Gary P. Barquet, Petitioner-appellant, v. Manfred Maass, Superintendent, Oregon State Penitentiary,respondent-appellee, 15 F.3d 1083 (9th Cir. 1993)

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U.S. Court of Appeals for the Ninth Circuit - 15 F.3d 1083 (9th Cir. 1993)

Argued and Submitted Aug. 31, 1993. Decided Dec. 7, 1993


Before: BROWNING, SCHROEDER, and HALL, Circuit Judges.


MEMORANDUM* 

Gary P. Barquet, an Oregon state prisoner, appeals the district court's dismissal of his 28 U.S.C. § 2254 habeas petition. The petitioner was charged with murder in Oregon state court, and was sentenced to 75 months in prison after pleading guilty to the lesser included offense of first degree manslaughter. He challenges the sentence.

In his petition, Barquet maintains that he was denied effective assistance of counsel in negotiating his plea because his counsel failed to advise him that the 75-month sentence constituted a departure from the presumptive guideline sentence range for first degree manslaughter under Oregon law. He further alleged that his counsel was ineffective in failing to advise him of any appeal rights from the imposition of that sentence. In his petition, he sought correction of his sentence to no more than 60 months. The district court dismissed the petition, holding that the petitioner had procedurally defaulted by failing to present a timely claim to the Oregon state courts.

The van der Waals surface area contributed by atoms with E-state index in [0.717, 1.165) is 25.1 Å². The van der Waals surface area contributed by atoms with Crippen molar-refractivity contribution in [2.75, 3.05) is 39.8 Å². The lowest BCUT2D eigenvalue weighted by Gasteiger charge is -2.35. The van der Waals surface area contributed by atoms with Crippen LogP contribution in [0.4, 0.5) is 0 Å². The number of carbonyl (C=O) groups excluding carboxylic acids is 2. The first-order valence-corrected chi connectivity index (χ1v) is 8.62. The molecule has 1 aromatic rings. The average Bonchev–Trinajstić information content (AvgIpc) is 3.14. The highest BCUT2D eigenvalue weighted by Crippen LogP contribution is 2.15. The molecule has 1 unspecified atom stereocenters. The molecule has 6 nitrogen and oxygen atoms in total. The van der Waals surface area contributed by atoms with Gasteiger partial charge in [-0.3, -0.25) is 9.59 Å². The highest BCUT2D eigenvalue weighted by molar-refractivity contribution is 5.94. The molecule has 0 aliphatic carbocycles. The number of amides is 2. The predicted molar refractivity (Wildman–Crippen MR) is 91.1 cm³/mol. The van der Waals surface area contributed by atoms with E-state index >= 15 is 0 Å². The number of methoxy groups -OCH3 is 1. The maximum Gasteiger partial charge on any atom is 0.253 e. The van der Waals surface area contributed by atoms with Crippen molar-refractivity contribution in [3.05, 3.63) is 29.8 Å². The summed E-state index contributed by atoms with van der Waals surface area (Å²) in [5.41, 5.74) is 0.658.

Even if counsels' failure to advise petitioner to challenge his sentence amounts to "cause" for the procedural default, he has not been prejudiced by the default, as required under Murray v. Carrier, 477 U.S. 478, 497 (1986), because he cannot succeed on his underlying Sixth Amendment habeas claim--he cannot show prejudice under Strickland v. Washington, 466 U.S. 668 (1984). Counsel's failure to advise the petitioner that the agreed upon sentence was beyond the presumptive guideline range could not have deprived the petitioner of any right protected under state or federal law. The sentence was indisputably well within the statutory limits for first degree manslaughter. See Or.Rev.Stat. Secs. 163.118(2) & 161.605(1) (1991) (imposing a twenty-year maximum sentence for first degree manslaughter); see also Oregon State Sentencing Guidelines Board, Rules for the Implementation of Sentencing Guidelines, at Appendix 1 & Secs. 253-08-001 to -004 (1989) [hereinafter Oregon Guidelines] (giving trial court the discretion to impose a sentence of up to 120 months for first degree manslaughter). Moreover, had petitioner stood trial for murder, the crime with which he was charged, he faced a sentence of at least 120 months. Or.Rev.Stat. Sec. 163.115(b); Oregon Guidelines, supra, at Appendix 1. Importantly, petitioner does not contend that the plea itself was invalid or that he was deprived of his constitutional right to trial. He simply desires a different sentence than that which he bargained for.

The district court correctly dismissed the petition for writ of habeas corpus.

AFFIRMED.

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This disposition is not appropriate for publication and may not be cited to or by the courts of this circuit except as provided by Ninth Circuit R. 36-3